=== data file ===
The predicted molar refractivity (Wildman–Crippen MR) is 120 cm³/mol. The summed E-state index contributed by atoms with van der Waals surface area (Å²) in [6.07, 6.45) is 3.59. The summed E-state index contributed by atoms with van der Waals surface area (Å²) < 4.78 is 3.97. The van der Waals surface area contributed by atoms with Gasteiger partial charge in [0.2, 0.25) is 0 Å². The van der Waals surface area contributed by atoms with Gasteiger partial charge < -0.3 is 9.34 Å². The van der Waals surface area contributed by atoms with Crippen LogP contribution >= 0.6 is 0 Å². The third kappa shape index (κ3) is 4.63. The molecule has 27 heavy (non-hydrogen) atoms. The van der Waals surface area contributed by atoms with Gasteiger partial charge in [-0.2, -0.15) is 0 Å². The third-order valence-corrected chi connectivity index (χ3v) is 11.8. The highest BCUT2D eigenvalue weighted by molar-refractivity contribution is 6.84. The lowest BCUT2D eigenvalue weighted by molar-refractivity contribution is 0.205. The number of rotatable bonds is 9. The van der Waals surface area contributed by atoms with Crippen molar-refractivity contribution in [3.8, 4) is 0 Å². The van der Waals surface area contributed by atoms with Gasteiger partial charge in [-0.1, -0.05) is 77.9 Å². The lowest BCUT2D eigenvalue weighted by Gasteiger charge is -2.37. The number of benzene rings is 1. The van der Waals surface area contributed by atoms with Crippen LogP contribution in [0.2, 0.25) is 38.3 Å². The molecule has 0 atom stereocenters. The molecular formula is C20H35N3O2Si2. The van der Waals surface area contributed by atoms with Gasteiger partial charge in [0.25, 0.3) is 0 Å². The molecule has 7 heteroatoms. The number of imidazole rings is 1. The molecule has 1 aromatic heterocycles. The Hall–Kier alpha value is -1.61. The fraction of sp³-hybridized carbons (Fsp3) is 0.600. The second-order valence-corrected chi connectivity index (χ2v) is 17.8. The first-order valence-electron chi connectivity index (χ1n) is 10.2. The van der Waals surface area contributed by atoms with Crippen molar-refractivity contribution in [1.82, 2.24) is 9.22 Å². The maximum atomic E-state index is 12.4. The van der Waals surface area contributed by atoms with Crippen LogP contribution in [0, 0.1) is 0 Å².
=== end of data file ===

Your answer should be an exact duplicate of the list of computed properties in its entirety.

The predicted molar refractivity (Wildman–Crippen MR) is 120 cm³/mol. The summed E-state index contributed by atoms with van der Waals surface area (Å²) in [6.07, 6.45) is 3.59. The summed E-state index contributed by atoms with van der Waals surface area (Å²) < 4.78 is 3.97. The van der Waals surface area contributed by atoms with Gasteiger partial charge in [0.2, 0.25) is 0 Å². The van der Waals surface area contributed by atoms with Gasteiger partial charge < -0.3 is 9.34 Å². The van der Waals surface area contributed by atoms with Crippen LogP contribution >= 0.6 is 0 Å². The third kappa shape index (κ3) is 4.63. The molecule has 27 heavy (non-hydrogen) atoms. The van der Waals surface area contributed by atoms with Gasteiger partial charge in [-0.2, -0.15) is 0 Å². The third-order valence-corrected chi connectivity index (χ3v) is 11.8. The highest BCUT2D eigenvalue weighted by molar-refractivity contribution is 6.84. The lowest BCUT2D eigenvalue weighted by molar-refractivity contribution is 0.205. The number of rotatable bonds is 9. The van der Waals surface area contributed by atoms with Crippen molar-refractivity contribution in [3.8, 4) is 0 Å². The van der Waals surface area contributed by atoms with Gasteiger partial charge in [-0.1, -0.05) is 77.9 Å². The lowest BCUT2D eigenvalue weighted by Gasteiger charge is -2.37. The number of benzene rings is 1. The van der Waals surface area contributed by atoms with Crippen LogP contribution in [0.2, 0.25) is 38.3 Å². The molecule has 0 atom stereocenters. The molecular formula is C20H35N3O2Si2. The van der Waals surface area contributed by atoms with Gasteiger partial charge in [0.25, 0.3) is 0 Å². The molecule has 7 heteroatoms. The number of imidazole rings is 1. The molecule has 1 aromatic heterocycles. The Hall–Kier alpha value is -1.61. The fraction of sp³-hybridized carbons (Fsp3) is 0.600. The second-order valence-corrected chi connectivity index (χ2v) is 17.8. The first-order valence-electron chi connectivity index (χ1n) is 10.2. The van der Waals surface area contributed by atoms with Crippen molar-refractivity contribution in [1.82, 2.24) is 9.22 Å². The maximum atomic E-state index is 12.4. The van der Waals surface area contributed by atoms with Crippen LogP contribution in [0, 0.1) is 0 Å².